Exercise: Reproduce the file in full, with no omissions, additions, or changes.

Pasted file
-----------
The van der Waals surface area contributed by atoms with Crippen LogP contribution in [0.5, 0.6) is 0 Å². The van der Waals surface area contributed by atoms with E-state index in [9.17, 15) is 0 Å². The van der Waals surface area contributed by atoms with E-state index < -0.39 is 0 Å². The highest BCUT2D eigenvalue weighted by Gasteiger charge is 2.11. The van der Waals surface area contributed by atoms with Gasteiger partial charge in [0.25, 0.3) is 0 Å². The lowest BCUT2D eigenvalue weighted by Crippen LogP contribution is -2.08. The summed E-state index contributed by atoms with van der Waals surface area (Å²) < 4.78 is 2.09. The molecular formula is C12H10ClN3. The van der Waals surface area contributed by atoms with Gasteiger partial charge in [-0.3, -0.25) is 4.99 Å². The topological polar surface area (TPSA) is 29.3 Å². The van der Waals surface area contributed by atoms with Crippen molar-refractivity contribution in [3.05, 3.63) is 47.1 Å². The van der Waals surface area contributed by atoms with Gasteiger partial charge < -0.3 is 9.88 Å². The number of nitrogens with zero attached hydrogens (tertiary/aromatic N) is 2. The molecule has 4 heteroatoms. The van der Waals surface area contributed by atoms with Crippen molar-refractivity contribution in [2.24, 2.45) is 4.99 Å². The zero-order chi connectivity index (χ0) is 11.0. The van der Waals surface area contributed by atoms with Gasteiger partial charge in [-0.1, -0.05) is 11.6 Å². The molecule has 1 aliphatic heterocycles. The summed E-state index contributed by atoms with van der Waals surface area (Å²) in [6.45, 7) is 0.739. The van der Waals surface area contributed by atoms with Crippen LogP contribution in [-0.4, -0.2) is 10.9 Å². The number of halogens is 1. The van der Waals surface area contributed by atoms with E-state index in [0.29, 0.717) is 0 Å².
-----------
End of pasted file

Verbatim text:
The van der Waals surface area contributed by atoms with Crippen LogP contribution in [0.5, 0.6) is 0 Å². The van der Waals surface area contributed by atoms with E-state index in [9.17, 15) is 0 Å². The van der Waals surface area contributed by atoms with E-state index < -0.39 is 0 Å². The highest BCUT2D eigenvalue weighted by Gasteiger charge is 2.11. The van der Waals surface area contributed by atoms with Gasteiger partial charge in [0.25, 0.3) is 0 Å². The lowest BCUT2D eigenvalue weighted by Crippen LogP contribution is -2.08. The summed E-state index contributed by atoms with van der Waals surface area (Å²) < 4.78 is 2.09. The molecular formula is C12H10ClN3. The van der Waals surface area contributed by atoms with Gasteiger partial charge in [-0.3, -0.25) is 4.99 Å². The topological polar surface area (TPSA) is 29.3 Å². The van der Waals surface area contributed by atoms with Crippen molar-refractivity contribution in [3.05, 3.63) is 47.1 Å². The van der Waals surface area contributed by atoms with Gasteiger partial charge < -0.3 is 9.88 Å². The number of nitrogens with zero attached hydrogens (tertiary/aromatic N) is 2. The molecule has 4 heteroatoms. The van der Waals surface area contributed by atoms with Crippen molar-refractivity contribution in [2.24, 2.45) is 4.99 Å². The zero-order chi connectivity index (χ0) is 11.0. The van der Waals surface area contributed by atoms with Gasteiger partial charge in [-0.1, -0.05) is 11.6 Å². The molecule has 1 aliphatic heterocycles. The summed E-state index contributed by atoms with van der Waals surface area (Å²) in [6.45, 7) is 0.739. The van der Waals surface area contributed by atoms with Crippen LogP contribution in [-0.4, -0.2) is 10.9 Å². The number of halogens is 1. The van der Waals surface area contributed by atoms with E-state index in [0.29, 0.717) is 0 Å².